American, multi instrumentalist Don Robertson’s ‘Celestial Ascent’ was originally released exclusively on tape in 1980 (11 years after his 1969 debut ‘Dawn’). Divided into two parts, the album explores the concepts of day (A side ‘Oracle Of Love’) and night (B side ‘Isis Unveiled’), conjuring transcendental atmospheres of peacefulness and sanctuary through a variety of instrumentation and sounds including the zither.
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- Celestial Ascent by Don Robertson
8/10 Laurie Staff review, 24 June 2015
Another forgotten tape pressing here - there will always be lost tapes, I guess it adds some sort of magic, not that this record needs it at all. Nashville resident Don Robertson originally put this out on the ol’ cassette back in 1980, and as you can see from the colourful cover, things are about to get spiritual.
The music on Celestial Ascent is decidedly neutral, refusing to challenge the ears, instead performing a sort of hazy cranial massage courtesy of the plucked zither. It’s sort of presented as a light-dark duality, the first side being a pretty damn uplifting caress of major pentatonic purity, a counterpart to the introspective wondrous tones of ‘Isis Unveiled’. The majority of it is underpinned by a static drone note to set the mood, light the candles, huff the incense. Over this, Robertson places flourishes that leap from the zither with the quality of a human at play, sort of like an ambient Raga.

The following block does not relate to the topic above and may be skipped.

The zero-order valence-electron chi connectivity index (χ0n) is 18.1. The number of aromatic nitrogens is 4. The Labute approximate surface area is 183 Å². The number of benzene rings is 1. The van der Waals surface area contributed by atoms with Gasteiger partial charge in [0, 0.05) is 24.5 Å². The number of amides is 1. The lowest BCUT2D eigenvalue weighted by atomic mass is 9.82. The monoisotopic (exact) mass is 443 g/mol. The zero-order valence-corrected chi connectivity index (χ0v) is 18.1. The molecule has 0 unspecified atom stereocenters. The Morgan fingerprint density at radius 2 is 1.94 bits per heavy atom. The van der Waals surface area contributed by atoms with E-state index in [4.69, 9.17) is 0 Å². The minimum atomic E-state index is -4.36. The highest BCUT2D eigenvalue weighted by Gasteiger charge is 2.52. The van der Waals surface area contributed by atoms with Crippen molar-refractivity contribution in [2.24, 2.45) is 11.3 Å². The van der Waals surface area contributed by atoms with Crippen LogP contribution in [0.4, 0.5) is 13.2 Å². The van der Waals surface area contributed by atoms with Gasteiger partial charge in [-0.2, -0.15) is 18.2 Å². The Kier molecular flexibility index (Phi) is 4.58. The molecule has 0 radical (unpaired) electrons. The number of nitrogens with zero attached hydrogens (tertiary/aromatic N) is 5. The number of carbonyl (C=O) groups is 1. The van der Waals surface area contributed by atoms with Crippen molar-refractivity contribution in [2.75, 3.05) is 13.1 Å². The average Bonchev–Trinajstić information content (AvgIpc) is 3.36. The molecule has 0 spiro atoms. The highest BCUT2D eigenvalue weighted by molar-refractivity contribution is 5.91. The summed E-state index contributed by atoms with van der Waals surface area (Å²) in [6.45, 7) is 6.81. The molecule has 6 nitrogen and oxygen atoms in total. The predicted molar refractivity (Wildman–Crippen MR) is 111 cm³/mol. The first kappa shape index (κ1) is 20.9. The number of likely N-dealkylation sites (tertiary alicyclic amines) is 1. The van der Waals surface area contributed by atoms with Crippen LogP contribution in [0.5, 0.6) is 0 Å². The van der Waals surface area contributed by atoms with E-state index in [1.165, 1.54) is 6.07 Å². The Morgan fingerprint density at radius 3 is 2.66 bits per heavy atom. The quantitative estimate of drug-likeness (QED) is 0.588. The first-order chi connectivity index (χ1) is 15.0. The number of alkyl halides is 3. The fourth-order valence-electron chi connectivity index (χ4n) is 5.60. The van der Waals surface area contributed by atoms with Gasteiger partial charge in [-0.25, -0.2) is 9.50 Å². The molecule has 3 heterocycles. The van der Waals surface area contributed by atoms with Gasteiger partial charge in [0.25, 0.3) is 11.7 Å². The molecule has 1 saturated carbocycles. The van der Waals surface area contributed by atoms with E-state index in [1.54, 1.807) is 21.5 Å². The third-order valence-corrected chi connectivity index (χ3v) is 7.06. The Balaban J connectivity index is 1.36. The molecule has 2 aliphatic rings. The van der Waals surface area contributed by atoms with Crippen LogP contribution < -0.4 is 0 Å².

It isn’t overly cosmic and is devoid of the deep synthy cliches that usually come with a record as new age as this, which definitely works in its favour, leaving the zither to shine through, all 80 strings of it. Fans of JD Emmanuel and Bronnt Industries Kapital who crave more delicious deep music will enjoy this.
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